Abstract

A geometric analysis of fenestrate bryozoan lophophore shape and arrangement is conducted by creating a theoretical morphospace of apertural positioning within the colonial meshwork. Working from the assumption that fenestrate bryozoans needed to form a continuous filtering surface with contact between adjacent lophophores, we show that within the morphospace three regions exist for optimum close-packing of lophophores with circular projections; all other close-packing configurations in the morphospace require the existence of noncircular lophophores.

Examination of the actual distribution of 251 fenestrate colonies within the morphospace reveals that the morphospace regions occupied by fenestellids and polyporids are displaced and have little overlap, but that they are very similar in size and shape, and that the colonies scale similarly. With increasing size, fenestrate meshworks expand laterally faster than the branches widen and the proximodistal spacing of the apertures increases, apparently because the larger zooids require disproportionately more room for their lophophores.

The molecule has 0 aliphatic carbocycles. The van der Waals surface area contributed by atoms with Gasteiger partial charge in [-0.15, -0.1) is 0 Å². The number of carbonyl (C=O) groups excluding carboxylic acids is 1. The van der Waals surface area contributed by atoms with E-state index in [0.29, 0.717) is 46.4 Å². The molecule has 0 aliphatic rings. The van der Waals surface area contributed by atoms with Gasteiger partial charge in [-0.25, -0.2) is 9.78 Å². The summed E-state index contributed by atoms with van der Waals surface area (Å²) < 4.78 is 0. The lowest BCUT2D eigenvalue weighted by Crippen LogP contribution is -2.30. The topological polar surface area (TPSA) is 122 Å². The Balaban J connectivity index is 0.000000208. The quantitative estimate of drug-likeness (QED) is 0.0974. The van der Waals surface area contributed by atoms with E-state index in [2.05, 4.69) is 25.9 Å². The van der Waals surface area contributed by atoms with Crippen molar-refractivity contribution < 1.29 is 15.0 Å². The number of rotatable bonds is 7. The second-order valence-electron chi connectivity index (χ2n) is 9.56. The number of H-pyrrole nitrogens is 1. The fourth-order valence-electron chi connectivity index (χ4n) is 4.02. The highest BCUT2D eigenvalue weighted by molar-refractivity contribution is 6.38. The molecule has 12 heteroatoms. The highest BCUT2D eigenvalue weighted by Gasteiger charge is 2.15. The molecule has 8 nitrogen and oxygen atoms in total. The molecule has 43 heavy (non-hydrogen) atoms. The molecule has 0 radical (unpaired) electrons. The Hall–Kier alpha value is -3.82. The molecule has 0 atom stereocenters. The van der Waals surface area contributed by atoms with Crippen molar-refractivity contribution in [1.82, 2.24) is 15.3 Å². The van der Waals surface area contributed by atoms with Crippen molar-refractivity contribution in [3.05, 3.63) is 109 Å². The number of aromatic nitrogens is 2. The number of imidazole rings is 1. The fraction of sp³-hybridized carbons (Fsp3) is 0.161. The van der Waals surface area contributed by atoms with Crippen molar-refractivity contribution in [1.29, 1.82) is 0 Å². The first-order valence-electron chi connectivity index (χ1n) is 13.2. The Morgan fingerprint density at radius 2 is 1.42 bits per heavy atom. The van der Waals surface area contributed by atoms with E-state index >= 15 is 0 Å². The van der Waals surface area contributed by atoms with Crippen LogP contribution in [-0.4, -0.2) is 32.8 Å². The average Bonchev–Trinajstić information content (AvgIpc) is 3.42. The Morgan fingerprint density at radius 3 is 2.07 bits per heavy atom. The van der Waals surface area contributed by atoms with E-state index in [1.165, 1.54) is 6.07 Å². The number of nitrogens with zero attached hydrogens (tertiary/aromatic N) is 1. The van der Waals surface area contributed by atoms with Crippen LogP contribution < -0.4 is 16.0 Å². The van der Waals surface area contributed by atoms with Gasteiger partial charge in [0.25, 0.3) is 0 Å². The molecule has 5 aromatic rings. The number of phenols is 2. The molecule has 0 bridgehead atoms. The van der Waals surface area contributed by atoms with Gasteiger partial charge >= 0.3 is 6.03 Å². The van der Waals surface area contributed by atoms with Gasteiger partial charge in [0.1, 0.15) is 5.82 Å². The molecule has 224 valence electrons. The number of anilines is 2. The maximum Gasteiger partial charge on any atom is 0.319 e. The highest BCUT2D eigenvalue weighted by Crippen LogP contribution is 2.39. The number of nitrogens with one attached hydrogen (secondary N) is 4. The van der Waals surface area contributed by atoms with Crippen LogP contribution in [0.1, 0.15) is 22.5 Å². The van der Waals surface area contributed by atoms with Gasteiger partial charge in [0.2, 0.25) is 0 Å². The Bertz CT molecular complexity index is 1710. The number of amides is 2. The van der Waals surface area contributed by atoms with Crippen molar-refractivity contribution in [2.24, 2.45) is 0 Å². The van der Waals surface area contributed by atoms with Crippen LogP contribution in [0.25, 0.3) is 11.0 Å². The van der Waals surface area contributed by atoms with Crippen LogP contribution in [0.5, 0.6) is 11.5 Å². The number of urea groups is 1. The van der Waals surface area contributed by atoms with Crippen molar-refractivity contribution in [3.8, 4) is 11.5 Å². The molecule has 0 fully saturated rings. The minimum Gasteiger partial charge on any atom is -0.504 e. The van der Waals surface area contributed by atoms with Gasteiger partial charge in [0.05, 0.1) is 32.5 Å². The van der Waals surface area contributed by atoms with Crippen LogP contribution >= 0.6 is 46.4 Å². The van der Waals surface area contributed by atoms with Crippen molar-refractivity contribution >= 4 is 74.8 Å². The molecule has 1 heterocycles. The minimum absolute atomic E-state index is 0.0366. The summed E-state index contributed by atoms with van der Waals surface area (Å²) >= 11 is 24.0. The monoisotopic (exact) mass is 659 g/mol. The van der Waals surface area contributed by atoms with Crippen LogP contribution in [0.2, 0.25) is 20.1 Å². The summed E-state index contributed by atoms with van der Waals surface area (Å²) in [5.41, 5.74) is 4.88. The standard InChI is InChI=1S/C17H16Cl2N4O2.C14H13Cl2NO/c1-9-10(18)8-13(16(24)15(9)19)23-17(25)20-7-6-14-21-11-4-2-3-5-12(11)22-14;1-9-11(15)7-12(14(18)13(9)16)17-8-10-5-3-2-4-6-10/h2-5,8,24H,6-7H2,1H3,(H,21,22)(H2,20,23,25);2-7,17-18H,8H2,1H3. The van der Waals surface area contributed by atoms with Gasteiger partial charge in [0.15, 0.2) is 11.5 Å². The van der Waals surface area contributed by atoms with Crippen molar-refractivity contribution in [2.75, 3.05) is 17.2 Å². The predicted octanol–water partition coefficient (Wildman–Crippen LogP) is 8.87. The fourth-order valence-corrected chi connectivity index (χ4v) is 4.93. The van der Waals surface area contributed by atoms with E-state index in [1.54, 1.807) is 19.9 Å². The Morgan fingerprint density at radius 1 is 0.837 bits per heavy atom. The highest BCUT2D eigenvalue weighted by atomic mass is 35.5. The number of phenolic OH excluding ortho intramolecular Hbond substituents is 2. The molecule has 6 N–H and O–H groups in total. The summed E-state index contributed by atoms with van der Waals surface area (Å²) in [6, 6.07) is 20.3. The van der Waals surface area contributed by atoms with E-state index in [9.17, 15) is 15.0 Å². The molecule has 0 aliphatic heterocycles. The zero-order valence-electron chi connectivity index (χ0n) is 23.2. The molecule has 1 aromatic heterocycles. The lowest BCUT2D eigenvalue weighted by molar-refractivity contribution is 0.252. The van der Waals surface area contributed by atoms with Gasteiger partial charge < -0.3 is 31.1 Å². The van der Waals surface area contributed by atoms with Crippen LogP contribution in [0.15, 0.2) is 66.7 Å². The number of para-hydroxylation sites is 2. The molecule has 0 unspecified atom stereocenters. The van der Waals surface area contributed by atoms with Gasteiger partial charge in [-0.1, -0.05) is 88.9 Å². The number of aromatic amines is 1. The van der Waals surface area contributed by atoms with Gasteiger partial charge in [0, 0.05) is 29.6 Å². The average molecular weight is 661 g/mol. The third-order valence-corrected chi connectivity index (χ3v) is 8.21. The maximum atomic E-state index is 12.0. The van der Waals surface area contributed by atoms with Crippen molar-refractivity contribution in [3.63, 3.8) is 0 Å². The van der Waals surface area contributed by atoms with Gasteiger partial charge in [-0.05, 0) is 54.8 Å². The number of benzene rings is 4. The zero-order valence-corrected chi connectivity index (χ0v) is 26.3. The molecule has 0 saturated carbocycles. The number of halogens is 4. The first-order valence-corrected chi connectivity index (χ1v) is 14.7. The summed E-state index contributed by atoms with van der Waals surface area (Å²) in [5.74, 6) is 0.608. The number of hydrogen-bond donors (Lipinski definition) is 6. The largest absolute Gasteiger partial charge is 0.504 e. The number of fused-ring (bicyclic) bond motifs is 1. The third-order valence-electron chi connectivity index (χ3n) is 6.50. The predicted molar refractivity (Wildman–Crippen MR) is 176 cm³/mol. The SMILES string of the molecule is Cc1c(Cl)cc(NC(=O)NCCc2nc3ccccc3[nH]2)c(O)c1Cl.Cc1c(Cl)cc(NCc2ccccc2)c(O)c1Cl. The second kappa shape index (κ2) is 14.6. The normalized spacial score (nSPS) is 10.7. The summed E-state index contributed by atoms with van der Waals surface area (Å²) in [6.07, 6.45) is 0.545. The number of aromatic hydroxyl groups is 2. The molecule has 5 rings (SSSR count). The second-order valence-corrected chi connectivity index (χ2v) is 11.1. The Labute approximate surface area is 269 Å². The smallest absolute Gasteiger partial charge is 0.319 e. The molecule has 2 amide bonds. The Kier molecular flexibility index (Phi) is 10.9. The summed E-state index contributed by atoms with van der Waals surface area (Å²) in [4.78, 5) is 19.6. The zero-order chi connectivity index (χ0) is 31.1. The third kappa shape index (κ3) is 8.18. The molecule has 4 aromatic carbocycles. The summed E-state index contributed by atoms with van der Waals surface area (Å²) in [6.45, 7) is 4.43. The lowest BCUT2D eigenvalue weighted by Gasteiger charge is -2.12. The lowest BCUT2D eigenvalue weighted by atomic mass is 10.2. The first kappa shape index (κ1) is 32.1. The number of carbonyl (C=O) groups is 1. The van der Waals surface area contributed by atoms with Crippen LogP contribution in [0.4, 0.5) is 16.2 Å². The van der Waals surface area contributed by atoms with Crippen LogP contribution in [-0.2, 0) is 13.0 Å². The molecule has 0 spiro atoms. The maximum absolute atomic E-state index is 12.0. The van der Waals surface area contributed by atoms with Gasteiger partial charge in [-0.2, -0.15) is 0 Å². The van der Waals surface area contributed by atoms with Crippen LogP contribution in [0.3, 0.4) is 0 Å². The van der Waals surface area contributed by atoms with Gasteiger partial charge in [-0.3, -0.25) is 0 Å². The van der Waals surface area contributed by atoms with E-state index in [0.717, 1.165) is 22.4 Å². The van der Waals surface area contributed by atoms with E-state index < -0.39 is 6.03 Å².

Two of the optimum close-packing regions of the morphospace are occupied by fenestrates. The positioning of the fenestellid region within the morphospace suggests that these biserial bryozoans followed a proximodistal-row placement of the lophophores, and that the lophophores were generally equitentacular, with circular projections. The positioning of the polyporid region within the morphospace suggests that these polyserial bryozoans followed a diagonal-row placement of the lophophores, and that the lophophores were heteromorphic, with medial lophophores on the branch being more equitentacular whereas the laterally placed lophophores were obliquely truncate. The third optimum close-packing region in the morphospace, corresponding to a hypothetical lateral-row placement of the lophophores within the colony, is unoccupied. We suggest that hypothetical fenestrate morphologies in the vacant region of morphospace have branches that would be too narrow to support normally shaped zooids, and that the lateral-row placement of the lophophores would have required the branches of the colony to have been perfectly aligned throughout growth.

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